GEORGIA (AP) – Georgia public schools are facing challenges beyond just teaching English to several thousand Central American children who have come here fleeing violence in their home countries.
The federal government in the past three years has placed more than 3,900 of these migrant children with relatives or other sponsors in Georgia. That’s out of more than 103,000 total who have crossed the U.S.-Mexico border without their parents.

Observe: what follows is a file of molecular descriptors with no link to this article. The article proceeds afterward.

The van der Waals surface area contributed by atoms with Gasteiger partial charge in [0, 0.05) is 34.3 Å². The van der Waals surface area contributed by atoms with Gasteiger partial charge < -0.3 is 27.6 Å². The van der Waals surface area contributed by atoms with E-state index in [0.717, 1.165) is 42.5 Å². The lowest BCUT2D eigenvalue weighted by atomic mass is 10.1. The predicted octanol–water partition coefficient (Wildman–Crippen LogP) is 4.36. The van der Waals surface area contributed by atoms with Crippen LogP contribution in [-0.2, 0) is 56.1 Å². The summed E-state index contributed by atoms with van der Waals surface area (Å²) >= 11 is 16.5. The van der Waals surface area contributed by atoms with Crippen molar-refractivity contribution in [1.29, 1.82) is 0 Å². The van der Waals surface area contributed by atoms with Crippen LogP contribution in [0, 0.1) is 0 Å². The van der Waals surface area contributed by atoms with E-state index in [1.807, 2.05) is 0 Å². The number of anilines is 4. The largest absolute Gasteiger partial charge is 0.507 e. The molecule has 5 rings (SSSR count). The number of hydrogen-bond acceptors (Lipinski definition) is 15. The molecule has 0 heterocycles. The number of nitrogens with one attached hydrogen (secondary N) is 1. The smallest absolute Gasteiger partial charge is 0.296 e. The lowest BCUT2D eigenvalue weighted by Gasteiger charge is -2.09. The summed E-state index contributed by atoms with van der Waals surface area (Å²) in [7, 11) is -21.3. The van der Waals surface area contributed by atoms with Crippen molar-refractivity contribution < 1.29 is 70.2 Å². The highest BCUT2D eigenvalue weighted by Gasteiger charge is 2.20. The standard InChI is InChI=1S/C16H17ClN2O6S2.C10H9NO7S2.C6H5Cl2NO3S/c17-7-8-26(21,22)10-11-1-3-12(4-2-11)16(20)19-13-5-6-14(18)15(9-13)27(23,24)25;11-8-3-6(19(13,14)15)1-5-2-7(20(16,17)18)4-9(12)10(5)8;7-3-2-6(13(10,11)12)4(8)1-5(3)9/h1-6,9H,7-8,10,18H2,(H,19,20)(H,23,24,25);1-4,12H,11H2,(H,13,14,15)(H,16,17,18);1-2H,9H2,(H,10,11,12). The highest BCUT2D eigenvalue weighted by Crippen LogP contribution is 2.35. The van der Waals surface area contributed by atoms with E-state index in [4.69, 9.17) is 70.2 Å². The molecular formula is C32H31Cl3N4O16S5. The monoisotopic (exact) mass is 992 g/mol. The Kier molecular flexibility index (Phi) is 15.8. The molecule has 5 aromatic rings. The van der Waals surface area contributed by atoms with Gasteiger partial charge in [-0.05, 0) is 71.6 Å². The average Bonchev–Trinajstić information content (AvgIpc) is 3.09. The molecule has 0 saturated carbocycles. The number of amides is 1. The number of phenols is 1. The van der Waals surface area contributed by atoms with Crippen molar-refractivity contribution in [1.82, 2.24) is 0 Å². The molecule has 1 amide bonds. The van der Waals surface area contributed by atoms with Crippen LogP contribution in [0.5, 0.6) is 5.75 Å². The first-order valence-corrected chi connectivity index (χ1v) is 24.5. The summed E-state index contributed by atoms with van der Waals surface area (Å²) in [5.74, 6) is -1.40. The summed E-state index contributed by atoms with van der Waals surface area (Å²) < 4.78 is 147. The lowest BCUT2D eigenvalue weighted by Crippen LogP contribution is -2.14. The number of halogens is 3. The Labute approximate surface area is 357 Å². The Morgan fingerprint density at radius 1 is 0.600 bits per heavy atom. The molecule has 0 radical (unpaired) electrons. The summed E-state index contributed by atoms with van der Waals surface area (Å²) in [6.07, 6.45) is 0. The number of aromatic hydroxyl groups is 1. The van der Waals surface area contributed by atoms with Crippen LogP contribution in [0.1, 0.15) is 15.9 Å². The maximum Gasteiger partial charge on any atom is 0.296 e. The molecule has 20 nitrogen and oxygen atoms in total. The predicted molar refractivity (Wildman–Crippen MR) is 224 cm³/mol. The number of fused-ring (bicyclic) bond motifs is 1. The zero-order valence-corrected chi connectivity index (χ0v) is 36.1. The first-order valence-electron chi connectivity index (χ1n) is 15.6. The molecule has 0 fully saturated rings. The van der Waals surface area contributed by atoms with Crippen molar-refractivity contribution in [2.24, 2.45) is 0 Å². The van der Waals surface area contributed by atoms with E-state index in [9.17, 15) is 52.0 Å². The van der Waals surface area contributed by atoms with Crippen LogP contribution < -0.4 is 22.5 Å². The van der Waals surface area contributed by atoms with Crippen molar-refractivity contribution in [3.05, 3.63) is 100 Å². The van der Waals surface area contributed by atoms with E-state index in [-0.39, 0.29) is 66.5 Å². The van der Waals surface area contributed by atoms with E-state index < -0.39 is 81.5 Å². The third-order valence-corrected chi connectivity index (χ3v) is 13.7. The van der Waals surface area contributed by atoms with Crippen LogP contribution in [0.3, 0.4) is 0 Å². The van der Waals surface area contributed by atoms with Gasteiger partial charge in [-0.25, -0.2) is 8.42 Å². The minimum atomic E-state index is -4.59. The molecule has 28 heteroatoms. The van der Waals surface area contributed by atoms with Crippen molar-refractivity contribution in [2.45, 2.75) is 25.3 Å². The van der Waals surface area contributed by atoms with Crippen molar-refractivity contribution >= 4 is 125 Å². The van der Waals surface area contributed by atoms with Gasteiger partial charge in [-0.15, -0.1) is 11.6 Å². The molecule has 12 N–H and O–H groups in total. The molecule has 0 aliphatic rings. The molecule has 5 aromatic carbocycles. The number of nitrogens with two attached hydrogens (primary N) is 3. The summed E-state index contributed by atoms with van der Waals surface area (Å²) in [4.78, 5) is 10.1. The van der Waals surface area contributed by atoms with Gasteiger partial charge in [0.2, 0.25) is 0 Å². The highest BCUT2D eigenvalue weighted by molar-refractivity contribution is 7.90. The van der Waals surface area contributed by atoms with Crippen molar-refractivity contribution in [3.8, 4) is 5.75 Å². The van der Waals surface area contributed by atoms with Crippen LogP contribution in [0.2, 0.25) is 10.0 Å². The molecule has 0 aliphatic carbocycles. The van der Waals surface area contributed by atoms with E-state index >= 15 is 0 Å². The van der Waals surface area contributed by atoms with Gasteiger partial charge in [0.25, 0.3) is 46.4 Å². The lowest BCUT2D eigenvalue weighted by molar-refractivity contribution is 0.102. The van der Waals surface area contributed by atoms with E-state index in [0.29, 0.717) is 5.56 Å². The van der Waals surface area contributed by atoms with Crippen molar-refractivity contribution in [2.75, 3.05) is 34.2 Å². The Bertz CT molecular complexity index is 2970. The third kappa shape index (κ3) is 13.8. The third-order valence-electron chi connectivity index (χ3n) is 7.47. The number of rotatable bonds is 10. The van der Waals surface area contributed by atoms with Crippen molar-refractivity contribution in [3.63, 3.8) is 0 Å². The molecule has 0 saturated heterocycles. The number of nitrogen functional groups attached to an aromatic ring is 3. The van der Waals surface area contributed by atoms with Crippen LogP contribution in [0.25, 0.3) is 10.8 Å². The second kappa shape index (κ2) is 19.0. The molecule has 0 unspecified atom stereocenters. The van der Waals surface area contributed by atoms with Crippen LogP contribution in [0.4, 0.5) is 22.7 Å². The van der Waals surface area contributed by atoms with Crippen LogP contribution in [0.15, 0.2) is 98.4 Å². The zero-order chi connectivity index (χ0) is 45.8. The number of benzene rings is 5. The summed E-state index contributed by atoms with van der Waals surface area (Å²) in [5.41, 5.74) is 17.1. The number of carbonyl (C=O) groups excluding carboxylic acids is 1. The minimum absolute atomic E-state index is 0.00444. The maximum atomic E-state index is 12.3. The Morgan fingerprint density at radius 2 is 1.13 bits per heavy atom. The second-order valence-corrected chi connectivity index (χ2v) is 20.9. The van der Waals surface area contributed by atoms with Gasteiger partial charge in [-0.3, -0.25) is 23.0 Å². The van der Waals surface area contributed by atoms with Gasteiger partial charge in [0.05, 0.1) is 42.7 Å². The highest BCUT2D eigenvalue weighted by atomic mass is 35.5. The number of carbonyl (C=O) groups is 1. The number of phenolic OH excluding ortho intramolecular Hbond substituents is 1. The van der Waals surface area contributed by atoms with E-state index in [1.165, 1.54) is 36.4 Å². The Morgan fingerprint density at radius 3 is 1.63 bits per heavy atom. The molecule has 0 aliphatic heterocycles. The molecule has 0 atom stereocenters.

Roughly 62 percent of the new arrivals in Georgia have settled in six metro Atlanta counties, many of which already have robust programs for teaching English because of rising Latino populations.
But Allison Ashe of the youth charity Covenant House Georgia says these children face more than a language barrier. She says many are far behind educationally and are dealing with serious trauma.